April 1, 2014

Great customer service is a magnet that pulls you back again and again

     Glancing at my watch, I thought: “This could be one of those pack-of-crackers-for-lunch days.”  And then on a second impulse, I flipped on my blinker and pulled into Chick-fil-A.  The idea of a chicken salad sandwich and a cup of lemonade trumped a six-pack of peanut butter crackers.  When I pulled in, cars were stacked in both lanes.
     I started to switch to the outside lane so I could leave and go back to the Lance plan, but, oops, I
was trapped.  Two cars on the right blocked my exit.  And there I sat—and sat.  Twice, I looked at my watch, wondering: “What’s going on here?”  After fidgeting for a few minutes, I reached over for a file and started reading.
     Great customer service will spoil you, and it will also pull you back again and again, as a loyal customer.  That’s why I enjoy patronizing Chick-fil-A, especially the restaurant in Beechwood Shopping Center in Athens.  I’ve never experienced sloppy service at any of Truett Cathy’s enterprises, but the Beechwood unit is the gold standard.
     That’s why I was startled to be stuck in a going-nowhere, waiting-to-order line.  And just a few cars ahead were two smiling order-takers, who were relaying requests to the kitchen.  I like that efficiency model.  It’s a friendly idea that soothes antsy customers like me.  But this time, the ants really started crawling in my pants.  Looking at my watch—as if it would speed up the process—I started to fret.  “This isn’t my Chick-fil-A,” I fumed.
     And that’s when a perky young lady appeared at my window.  She didn’t deserve my what-is-going-on-here grumbling, so I smiled and said, “A chicken salad sandwich and a diet lemonade, please.”  She said, “My pleasure.”   To my pleasure, she didn’t say, “No problem.”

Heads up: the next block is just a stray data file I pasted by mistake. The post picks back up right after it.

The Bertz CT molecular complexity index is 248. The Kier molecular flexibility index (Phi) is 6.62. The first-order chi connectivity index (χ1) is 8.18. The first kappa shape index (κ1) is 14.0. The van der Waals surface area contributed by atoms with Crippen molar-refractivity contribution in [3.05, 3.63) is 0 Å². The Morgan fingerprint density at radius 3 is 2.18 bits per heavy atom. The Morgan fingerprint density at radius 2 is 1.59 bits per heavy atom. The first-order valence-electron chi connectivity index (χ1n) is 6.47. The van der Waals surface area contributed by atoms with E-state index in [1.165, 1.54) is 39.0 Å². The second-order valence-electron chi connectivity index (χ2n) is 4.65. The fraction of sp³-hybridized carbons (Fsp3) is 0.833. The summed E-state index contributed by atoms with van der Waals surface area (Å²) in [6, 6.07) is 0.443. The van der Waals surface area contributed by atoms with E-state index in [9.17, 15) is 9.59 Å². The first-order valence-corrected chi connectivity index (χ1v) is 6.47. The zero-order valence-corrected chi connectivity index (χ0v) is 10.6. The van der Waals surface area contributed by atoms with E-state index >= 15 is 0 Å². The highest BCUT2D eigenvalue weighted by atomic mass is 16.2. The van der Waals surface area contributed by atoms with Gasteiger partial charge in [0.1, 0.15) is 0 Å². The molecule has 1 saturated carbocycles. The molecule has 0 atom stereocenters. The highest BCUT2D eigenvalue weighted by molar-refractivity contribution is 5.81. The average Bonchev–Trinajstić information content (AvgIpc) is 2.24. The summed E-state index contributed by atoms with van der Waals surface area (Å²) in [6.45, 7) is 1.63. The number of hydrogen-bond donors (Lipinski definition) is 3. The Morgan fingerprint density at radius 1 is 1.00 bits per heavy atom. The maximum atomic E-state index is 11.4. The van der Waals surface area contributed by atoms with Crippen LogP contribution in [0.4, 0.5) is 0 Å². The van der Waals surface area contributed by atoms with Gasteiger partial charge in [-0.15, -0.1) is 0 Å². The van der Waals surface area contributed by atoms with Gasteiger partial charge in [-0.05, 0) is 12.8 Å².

Suddenly, the traffic jam—like the Red Sea—parted, and I rolled up to the window.  With money in hand, I was ready to exchange the cash for my lunch.  So when I extended the $10 to the associate, he smiled and shook his head.  I tried to pay, again.  That’s when he waved his hand as to say “no.”  Smiling, he said, “My pleasure, have a nice day.”
     Presto, my earlier frustration evaporated.  Driving away, I said aloud, “Yes!  That’s my Chick-fil-A!”  I repeat: “Great customer service will spoil you, and it will also pull you back again and again, as a loyal customer.”  
     Fast-forward 10 days.  Appointments were backed up like jets trying to land at Atlanta’s Hartsfield-Jackson International Airport.  I needed to escape for a few minutes, and a chicken salad sandwich sounded good—again.  I had just enough time to zip through Beechwood’s Chick-fil-A.
     Both lanes were filled, but the traffic was moving steadily.  The outside order-takers were radioing messages to inside, and I was thinking: “This is a great system.  These folks know how to get it done.”  But as I reached the merging point of the two lanes, someone was in a bigger hurry than I was. The driver on the outside gunned his engine and jumped ahead of me in line.
     “That’s rude,” I mumbled.
     And when I pulled up to the window and offered my money to the attendant, he did that hand thing again, as to say, “No, no.”  Handing me my lunch, he said, “I’m sorry about that.”
     Again, I tried to pay him.  And he replied, “My pleasure.”
     I repeat: “Great customer service will spoil you, and it will also pull you back again and again.”